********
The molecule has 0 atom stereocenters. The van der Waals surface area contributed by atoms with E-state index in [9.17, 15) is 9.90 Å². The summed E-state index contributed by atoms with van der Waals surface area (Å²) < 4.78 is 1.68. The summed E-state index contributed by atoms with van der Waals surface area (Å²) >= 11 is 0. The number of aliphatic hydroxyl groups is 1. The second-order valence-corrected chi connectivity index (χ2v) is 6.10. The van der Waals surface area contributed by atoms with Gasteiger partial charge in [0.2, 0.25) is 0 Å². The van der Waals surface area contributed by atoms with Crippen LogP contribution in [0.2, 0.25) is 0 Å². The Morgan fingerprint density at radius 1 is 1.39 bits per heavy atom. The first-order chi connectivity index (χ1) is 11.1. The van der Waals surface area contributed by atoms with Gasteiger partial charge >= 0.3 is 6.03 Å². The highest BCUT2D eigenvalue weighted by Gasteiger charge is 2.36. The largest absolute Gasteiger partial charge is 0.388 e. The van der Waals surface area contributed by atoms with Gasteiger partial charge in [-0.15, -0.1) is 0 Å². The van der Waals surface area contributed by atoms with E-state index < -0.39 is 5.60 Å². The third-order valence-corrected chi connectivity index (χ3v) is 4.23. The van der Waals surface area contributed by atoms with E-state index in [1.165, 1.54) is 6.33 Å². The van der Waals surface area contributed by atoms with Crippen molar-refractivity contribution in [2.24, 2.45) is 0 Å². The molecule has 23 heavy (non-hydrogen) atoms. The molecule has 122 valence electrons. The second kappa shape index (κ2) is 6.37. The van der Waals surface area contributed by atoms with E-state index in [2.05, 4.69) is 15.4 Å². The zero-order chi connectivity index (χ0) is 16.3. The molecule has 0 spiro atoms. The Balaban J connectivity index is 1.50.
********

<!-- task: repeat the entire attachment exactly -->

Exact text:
The molecule has 0 atom stereocenters. The van der Waals surface area contributed by atoms with E-state index in [9.17, 15) is 9.90 Å². The summed E-state index contributed by atoms with van der Waals surface area (Å²) < 4.78 is 1.68. The summed E-state index contributed by atoms with van der Waals surface area (Å²) >= 11 is 0. The number of aliphatic hydroxyl groups is 1. The second-order valence-corrected chi connectivity index (χ2v) is 6.10. The van der Waals surface area contributed by atoms with Gasteiger partial charge in [0.2, 0.25) is 0 Å². The van der Waals surface area contributed by atoms with Crippen LogP contribution in [0.2, 0.25) is 0 Å². The Morgan fingerprint density at radius 1 is 1.39 bits per heavy atom. The first-order chi connectivity index (χ1) is 11.1. The van der Waals surface area contributed by atoms with Gasteiger partial charge >= 0.3 is 6.03 Å². The highest BCUT2D eigenvalue weighted by Gasteiger charge is 2.36. The largest absolute Gasteiger partial charge is 0.388 e. The van der Waals surface area contributed by atoms with Gasteiger partial charge in [-0.15, -0.1) is 0 Å². The van der Waals surface area contributed by atoms with E-state index < -0.39 is 5.60 Å². The third-order valence-corrected chi connectivity index (χ3v) is 4.23. The van der Waals surface area contributed by atoms with E-state index in [1.165, 1.54) is 6.33 Å². The van der Waals surface area contributed by atoms with Crippen molar-refractivity contribution in [2.24, 2.45) is 0 Å². The molecule has 23 heavy (non-hydrogen) atoms. The molecule has 122 valence electrons. The second kappa shape index (κ2) is 6.37. The van der Waals surface area contributed by atoms with E-state index in [2.05, 4.69) is 15.4 Å². The zero-order chi connectivity index (χ0) is 16.3. The molecule has 0 spiro atoms. The Balaban J connectivity index is 1.50.